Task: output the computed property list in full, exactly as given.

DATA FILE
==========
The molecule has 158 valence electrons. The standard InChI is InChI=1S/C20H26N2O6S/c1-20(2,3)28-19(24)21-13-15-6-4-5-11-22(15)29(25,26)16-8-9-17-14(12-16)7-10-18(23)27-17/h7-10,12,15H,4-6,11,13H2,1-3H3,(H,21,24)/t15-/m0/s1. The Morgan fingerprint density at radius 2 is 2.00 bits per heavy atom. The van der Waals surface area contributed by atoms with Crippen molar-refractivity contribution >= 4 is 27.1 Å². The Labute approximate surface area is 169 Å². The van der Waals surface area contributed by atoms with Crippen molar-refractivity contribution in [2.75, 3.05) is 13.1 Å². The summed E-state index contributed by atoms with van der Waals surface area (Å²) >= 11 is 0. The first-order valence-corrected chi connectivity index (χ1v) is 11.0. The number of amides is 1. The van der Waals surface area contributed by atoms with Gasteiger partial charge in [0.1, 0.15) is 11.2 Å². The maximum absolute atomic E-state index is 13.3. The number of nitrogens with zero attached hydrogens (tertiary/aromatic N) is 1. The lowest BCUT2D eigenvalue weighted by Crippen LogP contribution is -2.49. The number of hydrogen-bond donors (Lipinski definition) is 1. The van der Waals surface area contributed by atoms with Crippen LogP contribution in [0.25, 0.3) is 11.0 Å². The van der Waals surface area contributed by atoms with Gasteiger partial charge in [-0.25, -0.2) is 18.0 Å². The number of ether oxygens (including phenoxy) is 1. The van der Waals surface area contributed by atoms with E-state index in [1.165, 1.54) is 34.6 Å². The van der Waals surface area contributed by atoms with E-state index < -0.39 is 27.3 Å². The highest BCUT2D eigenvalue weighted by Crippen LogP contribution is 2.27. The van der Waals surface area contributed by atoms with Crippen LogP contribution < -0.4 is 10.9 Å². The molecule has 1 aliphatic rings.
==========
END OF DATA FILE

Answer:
The molecule has 158 valence electrons. The standard InChI is InChI=1S/C20H26N2O6S/c1-20(2,3)28-19(24)21-13-15-6-4-5-11-22(15)29(25,26)16-8-9-17-14(12-16)7-10-18(23)27-17/h7-10,12,15H,4-6,11,13H2,1-3H3,(H,21,24)/t15-/m0/s1. The Morgan fingerprint density at radius 2 is 2.00 bits per heavy atom. The van der Waals surface area contributed by atoms with Crippen molar-refractivity contribution >= 4 is 27.1 Å². The Labute approximate surface area is 169 Å². The van der Waals surface area contributed by atoms with Crippen molar-refractivity contribution in [2.75, 3.05) is 13.1 Å². The summed E-state index contributed by atoms with van der Waals surface area (Å²) >= 11 is 0. The first-order valence-corrected chi connectivity index (χ1v) is 11.0. The number of amides is 1. The van der Waals surface area contributed by atoms with Gasteiger partial charge in [0.1, 0.15) is 11.2 Å². The maximum absolute atomic E-state index is 13.3. The number of nitrogens with zero attached hydrogens (tertiary/aromatic N) is 1. The lowest BCUT2D eigenvalue weighted by Crippen LogP contribution is -2.49. The number of hydrogen-bond donors (Lipinski definition) is 1. The van der Waals surface area contributed by atoms with Crippen LogP contribution in [0.25, 0.3) is 11.0 Å². The van der Waals surface area contributed by atoms with Gasteiger partial charge in [-0.25, -0.2) is 18.0 Å². The number of ether oxygens (including phenoxy) is 1. The van der Waals surface area contributed by atoms with E-state index in [1.165, 1.54) is 34.6 Å². The van der Waals surface area contributed by atoms with E-state index < -0.39 is 27.3 Å². The highest BCUT2D eigenvalue weighted by Crippen LogP contribution is 2.27. The van der Waals surface area contributed by atoms with Crippen LogP contribution < -0.4 is 10.9 Å². The molecule has 1 aliphatic rings.